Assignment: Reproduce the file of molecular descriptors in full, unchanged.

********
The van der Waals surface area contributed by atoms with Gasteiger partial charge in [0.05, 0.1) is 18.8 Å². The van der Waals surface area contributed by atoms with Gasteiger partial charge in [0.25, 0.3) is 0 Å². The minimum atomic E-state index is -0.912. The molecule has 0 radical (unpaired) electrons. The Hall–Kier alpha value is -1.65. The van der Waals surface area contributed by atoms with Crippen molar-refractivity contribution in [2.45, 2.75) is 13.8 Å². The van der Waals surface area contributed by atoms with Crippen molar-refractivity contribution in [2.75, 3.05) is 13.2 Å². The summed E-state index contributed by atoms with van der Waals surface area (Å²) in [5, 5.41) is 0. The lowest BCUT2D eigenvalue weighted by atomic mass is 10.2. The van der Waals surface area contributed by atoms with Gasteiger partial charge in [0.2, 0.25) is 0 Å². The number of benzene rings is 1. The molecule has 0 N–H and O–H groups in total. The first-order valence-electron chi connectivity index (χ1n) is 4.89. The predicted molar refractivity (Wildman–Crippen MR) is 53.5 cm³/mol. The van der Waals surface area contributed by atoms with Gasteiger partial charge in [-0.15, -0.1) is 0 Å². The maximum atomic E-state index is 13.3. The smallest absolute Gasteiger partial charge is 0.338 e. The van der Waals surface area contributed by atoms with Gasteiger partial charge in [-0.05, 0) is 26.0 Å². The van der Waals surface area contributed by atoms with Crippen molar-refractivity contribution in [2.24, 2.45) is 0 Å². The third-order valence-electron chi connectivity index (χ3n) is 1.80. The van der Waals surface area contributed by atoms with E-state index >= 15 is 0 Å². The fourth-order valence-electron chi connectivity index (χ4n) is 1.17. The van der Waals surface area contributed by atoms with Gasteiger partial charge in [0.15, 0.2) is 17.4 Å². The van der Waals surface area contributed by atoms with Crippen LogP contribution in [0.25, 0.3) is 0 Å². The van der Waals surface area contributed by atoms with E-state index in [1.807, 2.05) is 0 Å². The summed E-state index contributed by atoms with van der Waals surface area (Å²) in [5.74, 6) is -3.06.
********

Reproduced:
The van der Waals surface area contributed by atoms with Gasteiger partial charge in [0.05, 0.1) is 18.8 Å². The van der Waals surface area contributed by atoms with Gasteiger partial charge in [0.25, 0.3) is 0 Å². The minimum atomic E-state index is -0.912. The molecule has 0 radical (unpaired) electrons. The Hall–Kier alpha value is -1.65. The van der Waals surface area contributed by atoms with Crippen molar-refractivity contribution in [2.45, 2.75) is 13.8 Å². The van der Waals surface area contributed by atoms with Crippen molar-refractivity contribution in [2.75, 3.05) is 13.2 Å². The summed E-state index contributed by atoms with van der Waals surface area (Å²) in [5, 5.41) is 0. The lowest BCUT2D eigenvalue weighted by atomic mass is 10.2. The van der Waals surface area contributed by atoms with Gasteiger partial charge in [0.2, 0.25) is 0 Å². The number of benzene rings is 1. The molecule has 0 N–H and O–H groups in total. The first-order valence-electron chi connectivity index (χ1n) is 4.89. The predicted molar refractivity (Wildman–Crippen MR) is 53.5 cm³/mol. The van der Waals surface area contributed by atoms with Gasteiger partial charge in [-0.15, -0.1) is 0 Å². The maximum atomic E-state index is 13.3. The smallest absolute Gasteiger partial charge is 0.338 e. The van der Waals surface area contributed by atoms with Gasteiger partial charge in [-0.05, 0) is 26.0 Å². The van der Waals surface area contributed by atoms with Crippen molar-refractivity contribution in [2.24, 2.45) is 0 Å². The third-order valence-electron chi connectivity index (χ3n) is 1.80. The van der Waals surface area contributed by atoms with E-state index >= 15 is 0 Å². The fourth-order valence-electron chi connectivity index (χ4n) is 1.17. The van der Waals surface area contributed by atoms with Gasteiger partial charge in [0.15, 0.2) is 17.4 Å². The van der Waals surface area contributed by atoms with Crippen LogP contribution in [0.25, 0.3) is 0 Å². The van der Waals surface area contributed by atoms with E-state index in [1.807, 2.05) is 0 Å². The summed E-state index contributed by atoms with van der Waals surface area (Å²) in [5.74, 6) is -3.06.